WWE star urges Norfolk lad to keep fighting in video message
- Credit: Archant
A Norfolk boy has been sent a video message from his favourite wrestling star to help him fight cancer in hospital.
Harry Addy, nine, from Rivermead, Stalham, and family are in Manchester where he has started six weeks of pioneering proton therapy treatment at the Christie hospital.
Harry's plight was publicised by the EDP and Great Yarmouth FC agreed to help the family.
The club's chairman is Jack Jay, who is also ring-master at the town's famous Hippodrome Circus.
Club vice-chairman Martyn Sinclair said: "Firstly, we circulated the family's appeal from the EDP link to our 6400 Twitter followers and raised over £400 to help with a few 'feel-good' presents for Harry and his family over Christmas.
"We sent the entire family to see the Fantastic Christmas Show at the Hippodrome Circus as special VIP guests, and flowers were presented to Mel as a birthday present.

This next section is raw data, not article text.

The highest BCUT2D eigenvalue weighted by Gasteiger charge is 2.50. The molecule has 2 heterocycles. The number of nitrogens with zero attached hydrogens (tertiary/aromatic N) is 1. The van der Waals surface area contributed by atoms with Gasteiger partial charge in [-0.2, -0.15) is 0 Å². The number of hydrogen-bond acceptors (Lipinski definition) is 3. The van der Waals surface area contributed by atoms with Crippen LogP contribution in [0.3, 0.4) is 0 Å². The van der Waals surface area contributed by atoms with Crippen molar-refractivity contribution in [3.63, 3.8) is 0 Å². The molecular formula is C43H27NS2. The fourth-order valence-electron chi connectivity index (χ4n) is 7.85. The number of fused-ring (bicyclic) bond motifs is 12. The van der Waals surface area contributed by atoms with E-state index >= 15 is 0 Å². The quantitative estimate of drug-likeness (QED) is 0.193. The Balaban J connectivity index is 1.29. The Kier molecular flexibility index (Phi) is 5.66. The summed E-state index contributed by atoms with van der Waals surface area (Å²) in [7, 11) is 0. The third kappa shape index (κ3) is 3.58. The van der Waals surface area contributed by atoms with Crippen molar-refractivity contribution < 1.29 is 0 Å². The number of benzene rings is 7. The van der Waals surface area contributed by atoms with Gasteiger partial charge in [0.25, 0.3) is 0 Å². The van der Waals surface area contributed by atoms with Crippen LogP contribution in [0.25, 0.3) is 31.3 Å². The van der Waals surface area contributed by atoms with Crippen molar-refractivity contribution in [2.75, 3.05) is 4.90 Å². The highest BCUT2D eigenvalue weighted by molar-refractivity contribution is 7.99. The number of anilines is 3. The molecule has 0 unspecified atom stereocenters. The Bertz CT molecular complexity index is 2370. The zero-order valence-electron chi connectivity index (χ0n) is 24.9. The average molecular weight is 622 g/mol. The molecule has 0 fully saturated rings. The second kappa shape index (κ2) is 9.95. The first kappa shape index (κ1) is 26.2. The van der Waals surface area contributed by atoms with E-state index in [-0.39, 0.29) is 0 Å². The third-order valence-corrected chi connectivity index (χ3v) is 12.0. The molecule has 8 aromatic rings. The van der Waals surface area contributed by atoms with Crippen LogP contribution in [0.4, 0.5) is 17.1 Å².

"We brought a new Nintendo switch with a game for Harry to take to Manchester with him and, best of all, we managed, through Jack's many contacts, to get the Miz, world WWE superstar wrestler, who Harry Loves, to send him a personal video message telling him to keep fighting."
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Ahead of their trip to hospital, Harry's mother Melanie Wymer made an emotional appeal for cards to be sent to them, which Harry could then open while he was away. Harry loves opening cards and gifts so his mother asked well-wishers to send him a little card, note or gift to take with them. The family has received more than 400 cards and packages.
Harry's mum added: "Six weeks of daily hospital visits and daily treatment and Harry won't be allowed home in these six weeks."
Harry has a cancerous 'pilocytic astrocytoma' spinal cord tumour, which he's been battling since December 2015.
He also has leptomeningeal disease in his brain - a rare complication of his cancer in which the disease spreads to the membranes surrounding the brain and spinal cord.
Proton therapy is a type of radiotherapy said to pinpoint tumours with better accuracy while reducing collateral damage to other organs.